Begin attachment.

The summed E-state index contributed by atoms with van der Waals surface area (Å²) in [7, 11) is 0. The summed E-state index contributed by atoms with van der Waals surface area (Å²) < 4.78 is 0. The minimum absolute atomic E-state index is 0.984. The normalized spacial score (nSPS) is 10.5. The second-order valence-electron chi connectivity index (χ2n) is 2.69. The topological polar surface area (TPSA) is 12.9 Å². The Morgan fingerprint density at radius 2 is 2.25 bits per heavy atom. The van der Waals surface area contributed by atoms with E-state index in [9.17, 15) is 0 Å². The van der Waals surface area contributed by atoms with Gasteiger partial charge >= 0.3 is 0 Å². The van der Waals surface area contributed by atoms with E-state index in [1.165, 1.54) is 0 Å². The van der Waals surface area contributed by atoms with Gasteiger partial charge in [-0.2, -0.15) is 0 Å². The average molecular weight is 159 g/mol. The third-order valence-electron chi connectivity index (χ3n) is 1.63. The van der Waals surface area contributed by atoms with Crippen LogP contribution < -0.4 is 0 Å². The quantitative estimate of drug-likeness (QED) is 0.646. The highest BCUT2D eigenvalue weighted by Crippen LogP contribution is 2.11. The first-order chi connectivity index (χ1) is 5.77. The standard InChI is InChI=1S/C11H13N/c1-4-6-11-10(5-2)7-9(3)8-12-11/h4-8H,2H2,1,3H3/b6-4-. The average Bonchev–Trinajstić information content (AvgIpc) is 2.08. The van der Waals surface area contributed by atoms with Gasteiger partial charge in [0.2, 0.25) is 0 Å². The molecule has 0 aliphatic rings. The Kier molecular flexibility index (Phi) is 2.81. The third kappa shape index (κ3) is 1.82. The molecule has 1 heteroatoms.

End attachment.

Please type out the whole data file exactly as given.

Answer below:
The summed E-state index contributed by atoms with van der Waals surface area (Å²) in [7, 11) is 0. The summed E-state index contributed by atoms with van der Waals surface area (Å²) < 4.78 is 0. The minimum absolute atomic E-state index is 0.984. The normalized spacial score (nSPS) is 10.5. The second-order valence-electron chi connectivity index (χ2n) is 2.69. The topological polar surface area (TPSA) is 12.9 Å². The Morgan fingerprint density at radius 2 is 2.25 bits per heavy atom. The van der Waals surface area contributed by atoms with E-state index in [9.17, 15) is 0 Å². The van der Waals surface area contributed by atoms with Gasteiger partial charge >= 0.3 is 0 Å². The van der Waals surface area contributed by atoms with E-state index in [1.165, 1.54) is 0 Å². The van der Waals surface area contributed by atoms with Gasteiger partial charge in [-0.2, -0.15) is 0 Å². The average molecular weight is 159 g/mol. The third-order valence-electron chi connectivity index (χ3n) is 1.63. The van der Waals surface area contributed by atoms with Crippen LogP contribution < -0.4 is 0 Å². The quantitative estimate of drug-likeness (QED) is 0.646. The highest BCUT2D eigenvalue weighted by Crippen LogP contribution is 2.11. The first-order chi connectivity index (χ1) is 5.77. The standard InChI is InChI=1S/C11H13N/c1-4-6-11-10(5-2)7-9(3)8-12-11/h4-8H,2H2,1,3H3/b6-4-. The average Bonchev–Trinajstić information content (AvgIpc) is 2.08. The van der Waals surface area contributed by atoms with Gasteiger partial charge in [0.2, 0.25) is 0 Å². The molecule has 0 aliphatic rings. The Kier molecular flexibility index (Phi) is 2.81. The third kappa shape index (κ3) is 1.82. The molecule has 1 heteroatoms.